The best ways to stash your cash

Retail bonds, fixed deposits or preference shares?

Adriaan Kruger

When National Treasury launched RSA Retail Bonds in May 2004, they were touted as a no-cost, safe, secure and risk-free investment that would give ordinary South Africans the chance to earn bond-market returns. At the time, Treasury said that "returns in the government bond market have outperformed the rest of the market for the past ten years. With the addition of the RSA Retail Bond to National Treasury’s already diversified portfolio of financial instruments on offer, ordinary citizens now have the opportunity to benefit from similar returns".

Government’s primary objectives for issuing RSA Retail Bonds were to diversify the financial instruments on offer to the market, to target a different source of funding for government, and to create public awareness of the importance of saving.

These sentiments still hold true nearly 15 years later – but what is the best option when comparing retail bonds (also known as retail savings bonds), a traditional fixed deposit, and an investment in prime-linked preference shares issued by banks and listed on the JSE?

Treasury designed retail bonds to encourage saving.

Source: Moneyweb

One of the problems with retail bonds is that an investor can only choose between three investment terms (two, three or five years), while banks offer fixed deposits from a few months to a few years and anything in between. A fixed deposit of seven, nine or 19 months is, for example, available at the bank down the street.

However, investors are able to sell retail bonds back to Treasury any time after the first 12 months, for a penalty equal to one interest payment (interest is paid every six months). For people older than 60, who can elect to receive monthly interest, the penalty will be equal to only one month of interest.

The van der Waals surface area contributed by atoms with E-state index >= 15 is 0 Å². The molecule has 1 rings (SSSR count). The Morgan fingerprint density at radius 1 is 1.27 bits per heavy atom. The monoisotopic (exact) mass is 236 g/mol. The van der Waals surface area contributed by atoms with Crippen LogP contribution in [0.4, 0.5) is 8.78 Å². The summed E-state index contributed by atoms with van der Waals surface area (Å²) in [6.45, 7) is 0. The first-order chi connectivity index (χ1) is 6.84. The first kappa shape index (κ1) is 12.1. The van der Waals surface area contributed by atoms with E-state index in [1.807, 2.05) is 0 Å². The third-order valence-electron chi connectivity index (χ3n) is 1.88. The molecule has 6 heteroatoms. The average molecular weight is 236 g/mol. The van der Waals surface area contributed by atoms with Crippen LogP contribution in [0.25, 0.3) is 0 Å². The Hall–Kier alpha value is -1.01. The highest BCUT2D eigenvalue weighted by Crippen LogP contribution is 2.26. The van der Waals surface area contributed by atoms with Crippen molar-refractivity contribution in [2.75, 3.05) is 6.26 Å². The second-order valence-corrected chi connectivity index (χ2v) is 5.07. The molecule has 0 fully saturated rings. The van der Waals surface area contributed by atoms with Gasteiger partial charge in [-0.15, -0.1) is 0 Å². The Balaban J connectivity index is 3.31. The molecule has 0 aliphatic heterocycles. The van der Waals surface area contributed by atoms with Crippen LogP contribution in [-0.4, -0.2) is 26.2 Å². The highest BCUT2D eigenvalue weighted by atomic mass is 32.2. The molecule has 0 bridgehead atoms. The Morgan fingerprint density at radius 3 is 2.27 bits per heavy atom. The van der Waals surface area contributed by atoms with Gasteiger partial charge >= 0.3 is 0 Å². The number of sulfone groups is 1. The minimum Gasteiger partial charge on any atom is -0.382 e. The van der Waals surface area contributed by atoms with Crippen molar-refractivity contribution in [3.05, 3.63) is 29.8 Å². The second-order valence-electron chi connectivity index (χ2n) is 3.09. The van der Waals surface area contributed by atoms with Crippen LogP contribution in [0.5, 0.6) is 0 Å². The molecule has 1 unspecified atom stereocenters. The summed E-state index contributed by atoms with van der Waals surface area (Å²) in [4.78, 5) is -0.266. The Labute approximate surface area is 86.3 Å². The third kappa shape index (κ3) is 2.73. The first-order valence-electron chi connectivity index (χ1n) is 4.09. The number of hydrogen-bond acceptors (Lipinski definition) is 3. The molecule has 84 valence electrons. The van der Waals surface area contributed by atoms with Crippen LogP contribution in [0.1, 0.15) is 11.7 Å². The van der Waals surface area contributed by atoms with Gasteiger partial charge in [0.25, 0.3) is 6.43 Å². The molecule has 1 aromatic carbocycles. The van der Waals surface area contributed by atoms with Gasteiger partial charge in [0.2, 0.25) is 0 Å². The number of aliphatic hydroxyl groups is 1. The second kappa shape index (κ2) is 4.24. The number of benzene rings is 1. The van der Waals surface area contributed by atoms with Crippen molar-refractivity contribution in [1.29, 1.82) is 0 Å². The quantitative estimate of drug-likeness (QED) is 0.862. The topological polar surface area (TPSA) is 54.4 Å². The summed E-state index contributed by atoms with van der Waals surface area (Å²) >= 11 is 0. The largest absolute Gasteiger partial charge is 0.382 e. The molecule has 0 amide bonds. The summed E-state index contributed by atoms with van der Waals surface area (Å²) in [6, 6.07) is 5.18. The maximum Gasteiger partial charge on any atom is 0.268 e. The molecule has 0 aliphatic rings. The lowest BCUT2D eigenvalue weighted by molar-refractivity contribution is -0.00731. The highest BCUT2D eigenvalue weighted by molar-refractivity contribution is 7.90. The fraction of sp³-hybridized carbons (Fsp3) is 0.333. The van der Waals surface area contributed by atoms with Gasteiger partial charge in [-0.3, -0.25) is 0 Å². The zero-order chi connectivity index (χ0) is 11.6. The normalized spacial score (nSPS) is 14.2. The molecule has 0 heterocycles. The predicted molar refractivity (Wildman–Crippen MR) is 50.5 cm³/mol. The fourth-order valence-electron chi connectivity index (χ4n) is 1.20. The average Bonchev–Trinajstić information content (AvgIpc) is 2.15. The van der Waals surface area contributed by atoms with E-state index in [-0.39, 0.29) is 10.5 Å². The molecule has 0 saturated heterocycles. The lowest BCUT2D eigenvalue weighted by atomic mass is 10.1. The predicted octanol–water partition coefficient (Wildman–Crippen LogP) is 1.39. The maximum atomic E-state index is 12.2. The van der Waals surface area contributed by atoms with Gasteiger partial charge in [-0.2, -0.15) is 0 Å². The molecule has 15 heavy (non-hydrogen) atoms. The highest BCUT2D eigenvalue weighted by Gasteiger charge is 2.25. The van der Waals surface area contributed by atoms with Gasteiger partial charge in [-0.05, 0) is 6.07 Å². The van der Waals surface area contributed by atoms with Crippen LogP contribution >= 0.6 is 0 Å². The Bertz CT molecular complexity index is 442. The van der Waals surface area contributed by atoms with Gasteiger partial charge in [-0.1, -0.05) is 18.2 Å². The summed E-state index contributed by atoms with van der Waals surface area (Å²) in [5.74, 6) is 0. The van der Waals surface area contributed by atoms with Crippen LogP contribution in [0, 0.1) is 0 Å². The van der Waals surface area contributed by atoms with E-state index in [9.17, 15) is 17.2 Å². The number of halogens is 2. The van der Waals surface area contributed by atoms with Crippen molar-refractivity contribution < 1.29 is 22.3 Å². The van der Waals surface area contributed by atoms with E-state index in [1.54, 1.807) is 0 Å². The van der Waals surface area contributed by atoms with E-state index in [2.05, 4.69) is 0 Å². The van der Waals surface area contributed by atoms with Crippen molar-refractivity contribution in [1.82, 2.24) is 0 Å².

A second disadvantage of retail bonds is that it’s generally easier to make a fixed deposit at your current bank than it is to buy a retail bond. Most South Africans already have bank accounts and have supplied the necessary Fica documents, and can thus make a fixed deposit within minutes.

A deposit at a different bank requires a repeat of the whole

Fica process, in which case investors may as well look at retail bonds. Investors can purchase the RSA SavingS Bonds from any post office. Alternatively, investors can purchase bonds directly from national treasury by visiting their website.

An advantage of retail bonds is that an investor can nominate someone as a beneficiary of the bond and interest receivable in the case of the investor's death. The bond will immediately transfer to the beneficiary and will not be tied up in the deceased's estate, although the value of the investment will be included in the estate for purposes of estate duty.

Although important, these issues take a back seat to the main consideration – where will one get the best return? As when buying a new car, a clever optional accessory can change the performance of each alternative significantly.

Regular changes in the fixed interest-bearing market means that, to get the best out of any interest-bearing investment, a bit of planning is required.